The CviR:CL structure described above suggests that the stability of the closed conformation could be linked to the potency of the antagonist. We examined this notion by varying the bound ligand and systematically evaluating agonist/antagonist activity. We explored autoinducer analogs with acyl tails of different sizes ranging from C6 to CL (Figure 1A). To assess activity, we used a heterologous system in which CviR was expressed in an Escherichia coli strain harboring a CviR-regulated promoter, vioA, fused to gfp. As expected, CviR-dependent vioA-gfp expression is activated by the native autoinducer, C6-HSL (Figure 3A). This activation is completely inhibited by CL (Figure 3B), which itself displays no agonist activity (Figure 3A). C8- and C10-HSL each elicit intermediate responses: 40% and 6%, respectively, of the vioA-gfp activation elicited by C6-HSL (Figure 3A). In vitro transcription experiments verified these findings: purified CviR:ligand complexes activated transcription in the order C6-HSL > C8-HSL > C10-HSL > CL (Figure 3C–D).
Not only do C8-HSL and C10-HSL fail to fully activate CviR-dependent transcription, but both of them function as partial antagonists in the presence of the native autoinducer, C6-HSL. Like CL, C8-HSL and C10-HSL bind CviR in the pocket normally occupied by C6-HSL (see below). As a result, high concentrations of either C8-HSL or C10HSL reduce the level of C6-HSL-mediated vioA-gfp activation, not to zero, but rather to the level observed for C8-HSL or C10-HSL alone (Figure 3A–B). Thus, within this series of ligands, the size of the tail establishes both the activity level of the CviR:ligand complex and the effectiveness of the ligand as an antagonist. Specifically, lengthening the acyl tail simultaneously reduces agonism and enhances antagonism. A simple mechanism to explain these results is that CviR bound to C6-HSL is predominantly open, competent to bind DNA and activate transcription, whereas C8-HSL, C10-HSL, and CL promote the closed, inactive conformation to progressively greater extents.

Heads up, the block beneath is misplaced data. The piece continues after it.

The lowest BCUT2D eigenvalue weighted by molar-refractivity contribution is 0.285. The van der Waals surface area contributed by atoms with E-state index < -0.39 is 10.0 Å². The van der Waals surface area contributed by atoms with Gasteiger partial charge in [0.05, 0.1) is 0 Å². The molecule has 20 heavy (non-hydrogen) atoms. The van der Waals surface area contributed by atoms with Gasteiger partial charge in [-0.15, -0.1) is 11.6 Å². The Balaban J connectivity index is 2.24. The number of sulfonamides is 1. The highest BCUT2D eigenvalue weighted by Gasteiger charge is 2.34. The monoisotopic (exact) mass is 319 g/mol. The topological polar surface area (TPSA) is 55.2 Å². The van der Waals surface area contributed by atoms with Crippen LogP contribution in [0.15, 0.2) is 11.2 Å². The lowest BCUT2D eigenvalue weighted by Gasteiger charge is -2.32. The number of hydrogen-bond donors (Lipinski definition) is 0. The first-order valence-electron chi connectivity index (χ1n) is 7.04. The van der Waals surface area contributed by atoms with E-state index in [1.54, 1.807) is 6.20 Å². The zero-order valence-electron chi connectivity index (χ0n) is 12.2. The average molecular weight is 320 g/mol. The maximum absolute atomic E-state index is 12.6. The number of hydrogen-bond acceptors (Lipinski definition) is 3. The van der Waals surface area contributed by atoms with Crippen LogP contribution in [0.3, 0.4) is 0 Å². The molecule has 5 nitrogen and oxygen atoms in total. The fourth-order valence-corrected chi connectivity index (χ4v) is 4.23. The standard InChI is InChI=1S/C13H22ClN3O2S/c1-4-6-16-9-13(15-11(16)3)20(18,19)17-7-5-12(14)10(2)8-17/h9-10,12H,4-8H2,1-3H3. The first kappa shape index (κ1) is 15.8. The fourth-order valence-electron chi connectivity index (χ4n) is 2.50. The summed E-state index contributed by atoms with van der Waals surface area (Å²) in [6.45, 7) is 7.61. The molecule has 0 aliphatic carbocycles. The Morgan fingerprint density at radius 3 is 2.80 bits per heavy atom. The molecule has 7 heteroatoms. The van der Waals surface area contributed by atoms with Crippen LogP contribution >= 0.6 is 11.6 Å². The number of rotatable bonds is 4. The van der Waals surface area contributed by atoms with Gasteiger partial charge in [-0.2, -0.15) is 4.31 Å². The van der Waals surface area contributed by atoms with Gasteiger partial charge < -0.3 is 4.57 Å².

Limited proteolysis provides support for this model. We used chymotrypsin cleavage to examine the conformational preferences of CviR in complex with the series of ligands discussed above. Chymotrypsin was selected because it cleaves primarily at a single site, a few residues into the DNA-binding domain at Tyr 203 (Table 1, Figure S1A). The autoinducer complex CviR:C6-HSL was cleaved with a t1/2 value of 4.2 min (Table 1, Figure S1B). By contrast, the antagonist complex CviR:CL was significantly more resistant to digestion, displaying a half-life of 95 min. CviR:C8-HSL and CviR:C10-HSL displayed intermediate levels of protease resistance (Table 1 and Figure S1B–E). These results imply that the crossed-domain arrangement observed in the crystal structure of the antagonist complex is most likely present in solution, acting to stabilize the DNA-binding domains against proteolytic digestion. Moreover, our results are consistent with the model that CviR antagonists function by stabilizing the crossed-domain conformation.